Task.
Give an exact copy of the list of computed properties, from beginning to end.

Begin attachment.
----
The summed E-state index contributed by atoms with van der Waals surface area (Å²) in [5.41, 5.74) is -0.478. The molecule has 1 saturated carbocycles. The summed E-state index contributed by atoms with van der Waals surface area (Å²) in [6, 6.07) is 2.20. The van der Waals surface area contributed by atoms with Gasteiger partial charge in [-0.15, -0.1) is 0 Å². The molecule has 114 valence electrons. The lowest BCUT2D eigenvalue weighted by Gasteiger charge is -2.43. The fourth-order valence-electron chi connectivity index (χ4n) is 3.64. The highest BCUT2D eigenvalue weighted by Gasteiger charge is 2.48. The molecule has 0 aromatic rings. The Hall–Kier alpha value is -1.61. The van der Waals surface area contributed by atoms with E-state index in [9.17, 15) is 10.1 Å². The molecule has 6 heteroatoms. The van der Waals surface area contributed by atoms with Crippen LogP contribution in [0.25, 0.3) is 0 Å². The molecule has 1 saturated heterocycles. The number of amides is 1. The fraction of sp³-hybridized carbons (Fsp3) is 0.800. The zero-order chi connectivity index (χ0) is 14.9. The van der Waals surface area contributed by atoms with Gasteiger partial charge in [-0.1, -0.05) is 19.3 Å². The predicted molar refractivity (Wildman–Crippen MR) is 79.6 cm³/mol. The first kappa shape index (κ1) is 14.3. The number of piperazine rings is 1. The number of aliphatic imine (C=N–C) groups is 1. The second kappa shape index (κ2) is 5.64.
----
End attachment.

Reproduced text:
The summed E-state index contributed by atoms with van der Waals surface area (Å²) in [5.41, 5.74) is -0.478. The molecule has 1 saturated carbocycles. The summed E-state index contributed by atoms with van der Waals surface area (Å²) in [6, 6.07) is 2.20. The van der Waals surface area contributed by atoms with Gasteiger partial charge in [-0.15, -0.1) is 0 Å². The molecule has 114 valence electrons. The lowest BCUT2D eigenvalue weighted by Gasteiger charge is -2.43. The fourth-order valence-electron chi connectivity index (χ4n) is 3.64. The highest BCUT2D eigenvalue weighted by Gasteiger charge is 2.48. The molecule has 0 aromatic rings. The Hall–Kier alpha value is -1.61. The van der Waals surface area contributed by atoms with E-state index in [9.17, 15) is 10.1 Å². The molecule has 6 heteroatoms. The van der Waals surface area contributed by atoms with Crippen LogP contribution in [0.25, 0.3) is 0 Å². The molecule has 1 saturated heterocycles. The number of amides is 1. The fraction of sp³-hybridized carbons (Fsp3) is 0.800. The zero-order chi connectivity index (χ0) is 14.9. The van der Waals surface area contributed by atoms with Gasteiger partial charge in [-0.1, -0.05) is 19.3 Å². The predicted molar refractivity (Wildman–Crippen MR) is 79.6 cm³/mol. The first kappa shape index (κ1) is 14.3. The number of piperazine rings is 1. The number of aliphatic imine (C=N–C) groups is 1. The second kappa shape index (κ2) is 5.64.